If you are a disciple of Shirley Corriher or Harold McGee, the cooking-chemistry connection is as plain as, well, as plain as how the heat of cooking makes proteins unwind and rebind.
We students of the California Culinary Academy had the great pleasure of hearing Corriher, "the grand dame" of food science, according to Academy Chef Tony Marano, and McGee elucidate prosaically in an hour-long session today at the Academy.
Corriher is a Vanderbilt University educated biochemist; McGee is a California Institute of Technology and Yale University graduate. Both have written much-relied upon books on the science of food.
They were most loquacious and most gracious in discussing their specialties in terms we all could understand. As Executive Chef Tim Grable said in thanking them for appearing, it was difficult to tell who liked it more, the faculty or the students.
A few gems from their conversation with us:
* "Salt suppresses bitterness," Corriher said, so when it is called for even in sweet recipes such as for pastries, it is meant to push down bitterness and thus exaggerate sweetness. So it shouldn't be used necessarily for its own flavor but rather for what it does for other flavors.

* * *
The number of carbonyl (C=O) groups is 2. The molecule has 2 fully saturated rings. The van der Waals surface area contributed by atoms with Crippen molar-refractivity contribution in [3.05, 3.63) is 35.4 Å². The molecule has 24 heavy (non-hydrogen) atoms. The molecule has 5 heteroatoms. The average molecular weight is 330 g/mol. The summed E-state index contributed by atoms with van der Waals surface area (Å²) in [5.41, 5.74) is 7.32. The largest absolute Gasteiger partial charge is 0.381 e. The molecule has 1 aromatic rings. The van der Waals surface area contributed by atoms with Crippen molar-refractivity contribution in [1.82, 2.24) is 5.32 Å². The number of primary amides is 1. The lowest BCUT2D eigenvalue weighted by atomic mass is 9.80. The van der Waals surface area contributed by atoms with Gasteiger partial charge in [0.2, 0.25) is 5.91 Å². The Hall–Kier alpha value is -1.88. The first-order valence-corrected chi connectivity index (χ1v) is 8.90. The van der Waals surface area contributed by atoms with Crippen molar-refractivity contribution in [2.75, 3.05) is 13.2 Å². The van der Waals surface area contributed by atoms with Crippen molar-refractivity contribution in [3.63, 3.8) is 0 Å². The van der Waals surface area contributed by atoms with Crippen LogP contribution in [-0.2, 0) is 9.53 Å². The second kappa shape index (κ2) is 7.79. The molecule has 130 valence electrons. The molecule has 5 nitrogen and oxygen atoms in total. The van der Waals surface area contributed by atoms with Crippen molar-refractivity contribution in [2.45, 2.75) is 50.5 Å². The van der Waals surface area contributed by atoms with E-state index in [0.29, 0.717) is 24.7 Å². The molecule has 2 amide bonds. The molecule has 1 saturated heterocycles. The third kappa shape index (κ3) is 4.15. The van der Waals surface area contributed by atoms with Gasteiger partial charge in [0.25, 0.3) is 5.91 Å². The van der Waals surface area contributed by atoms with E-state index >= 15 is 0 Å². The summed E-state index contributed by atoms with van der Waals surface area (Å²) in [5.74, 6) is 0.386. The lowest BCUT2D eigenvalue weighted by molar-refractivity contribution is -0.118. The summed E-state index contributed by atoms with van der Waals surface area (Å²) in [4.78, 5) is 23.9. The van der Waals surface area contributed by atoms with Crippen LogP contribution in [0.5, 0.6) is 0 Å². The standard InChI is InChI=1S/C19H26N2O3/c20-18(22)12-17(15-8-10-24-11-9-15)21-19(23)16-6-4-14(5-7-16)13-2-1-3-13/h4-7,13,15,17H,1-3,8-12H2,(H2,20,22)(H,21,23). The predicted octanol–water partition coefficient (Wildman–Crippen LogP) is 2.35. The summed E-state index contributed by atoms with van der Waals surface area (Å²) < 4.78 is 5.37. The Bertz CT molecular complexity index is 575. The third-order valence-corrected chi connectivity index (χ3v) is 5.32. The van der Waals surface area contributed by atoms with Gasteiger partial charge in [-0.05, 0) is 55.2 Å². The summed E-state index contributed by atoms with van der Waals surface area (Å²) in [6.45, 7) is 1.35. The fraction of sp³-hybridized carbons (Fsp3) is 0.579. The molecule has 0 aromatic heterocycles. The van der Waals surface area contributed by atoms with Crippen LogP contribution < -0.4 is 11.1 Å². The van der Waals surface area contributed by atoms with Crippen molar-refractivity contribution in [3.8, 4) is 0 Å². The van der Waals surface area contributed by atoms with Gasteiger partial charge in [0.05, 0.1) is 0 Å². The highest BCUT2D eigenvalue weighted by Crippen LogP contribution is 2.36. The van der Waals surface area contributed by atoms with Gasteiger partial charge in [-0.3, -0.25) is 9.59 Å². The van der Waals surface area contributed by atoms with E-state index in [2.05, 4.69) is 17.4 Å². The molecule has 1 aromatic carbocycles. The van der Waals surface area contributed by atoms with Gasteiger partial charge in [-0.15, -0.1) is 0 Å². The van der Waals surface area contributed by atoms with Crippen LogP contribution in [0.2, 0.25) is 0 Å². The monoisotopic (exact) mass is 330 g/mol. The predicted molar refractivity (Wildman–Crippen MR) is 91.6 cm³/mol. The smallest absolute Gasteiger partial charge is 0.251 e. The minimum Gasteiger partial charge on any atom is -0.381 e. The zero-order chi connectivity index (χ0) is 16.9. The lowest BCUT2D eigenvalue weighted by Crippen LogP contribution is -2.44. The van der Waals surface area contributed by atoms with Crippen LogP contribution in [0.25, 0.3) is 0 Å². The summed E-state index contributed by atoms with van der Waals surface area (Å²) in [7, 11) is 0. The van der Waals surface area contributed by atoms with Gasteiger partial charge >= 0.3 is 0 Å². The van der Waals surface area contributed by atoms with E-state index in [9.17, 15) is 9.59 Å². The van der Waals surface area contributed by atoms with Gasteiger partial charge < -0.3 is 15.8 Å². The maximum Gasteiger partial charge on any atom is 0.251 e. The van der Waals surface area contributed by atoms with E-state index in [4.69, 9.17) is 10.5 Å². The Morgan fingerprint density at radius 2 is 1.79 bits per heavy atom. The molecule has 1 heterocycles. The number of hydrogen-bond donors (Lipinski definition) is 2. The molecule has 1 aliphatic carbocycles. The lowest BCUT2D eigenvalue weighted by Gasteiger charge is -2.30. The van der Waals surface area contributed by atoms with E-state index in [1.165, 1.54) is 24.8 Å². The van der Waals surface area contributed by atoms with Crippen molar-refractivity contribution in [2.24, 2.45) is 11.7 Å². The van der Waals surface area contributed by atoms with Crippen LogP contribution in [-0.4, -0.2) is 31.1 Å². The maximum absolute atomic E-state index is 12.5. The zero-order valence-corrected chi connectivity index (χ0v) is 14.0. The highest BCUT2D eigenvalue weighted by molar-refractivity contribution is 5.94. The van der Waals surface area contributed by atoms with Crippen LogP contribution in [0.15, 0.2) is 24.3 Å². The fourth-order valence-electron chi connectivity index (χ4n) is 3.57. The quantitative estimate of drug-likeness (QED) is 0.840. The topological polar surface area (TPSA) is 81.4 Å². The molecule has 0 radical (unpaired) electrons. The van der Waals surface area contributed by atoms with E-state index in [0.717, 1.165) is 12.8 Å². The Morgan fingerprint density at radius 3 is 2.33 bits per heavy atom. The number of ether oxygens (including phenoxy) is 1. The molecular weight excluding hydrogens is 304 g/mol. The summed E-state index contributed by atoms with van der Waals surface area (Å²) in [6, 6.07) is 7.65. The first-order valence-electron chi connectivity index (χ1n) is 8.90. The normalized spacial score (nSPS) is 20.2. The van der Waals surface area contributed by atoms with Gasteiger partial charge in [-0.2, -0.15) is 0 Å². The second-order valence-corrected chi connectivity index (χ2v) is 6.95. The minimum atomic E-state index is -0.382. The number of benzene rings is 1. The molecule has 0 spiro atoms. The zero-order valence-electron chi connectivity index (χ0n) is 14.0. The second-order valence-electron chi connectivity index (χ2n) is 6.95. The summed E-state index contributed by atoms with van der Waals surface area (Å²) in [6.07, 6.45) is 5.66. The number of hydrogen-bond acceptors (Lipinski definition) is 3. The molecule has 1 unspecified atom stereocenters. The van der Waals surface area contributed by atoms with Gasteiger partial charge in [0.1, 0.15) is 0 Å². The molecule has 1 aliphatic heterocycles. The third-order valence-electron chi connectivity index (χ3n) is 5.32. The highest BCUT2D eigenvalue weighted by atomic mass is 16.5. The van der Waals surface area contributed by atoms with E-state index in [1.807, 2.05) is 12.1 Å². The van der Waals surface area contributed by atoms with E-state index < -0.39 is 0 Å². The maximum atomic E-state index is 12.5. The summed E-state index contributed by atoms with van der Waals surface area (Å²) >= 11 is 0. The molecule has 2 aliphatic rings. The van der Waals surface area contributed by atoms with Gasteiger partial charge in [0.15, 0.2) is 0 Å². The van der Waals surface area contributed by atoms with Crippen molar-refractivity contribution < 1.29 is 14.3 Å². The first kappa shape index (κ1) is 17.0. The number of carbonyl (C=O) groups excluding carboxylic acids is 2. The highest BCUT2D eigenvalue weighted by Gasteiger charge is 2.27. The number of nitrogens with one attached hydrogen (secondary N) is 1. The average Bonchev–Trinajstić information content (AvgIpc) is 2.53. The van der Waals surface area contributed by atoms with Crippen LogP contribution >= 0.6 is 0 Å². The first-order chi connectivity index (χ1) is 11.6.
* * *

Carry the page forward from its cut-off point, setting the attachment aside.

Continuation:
* Mold on fresh berries -- straw, blue, black and rasp -- can be minimized by dipping them in water at 120 to 140 degrees Fahrenheit for 20 seconds or so once brought home from the market, McGee said.
* If boiling vegetables, use salt in the water to help keep them nutritious by counteracting the osmosis that occurs in a search for salt balance between the interior of the vegetable and the water, McGee said.
* "McGee says fruit is nothing but a pretty wrapper for water," Corriher said. "I'm still trying to find where I said that," McGee laughingly retorted.
Exposure to such luminaries is a bonus for students at the Academy, and we look forward to other appearances by people atop the lists of experts when it comes to food science, culinary arts and other "foodie" issues.
(Photos show Corriher and McGee signing their books for students at the end of today's session.)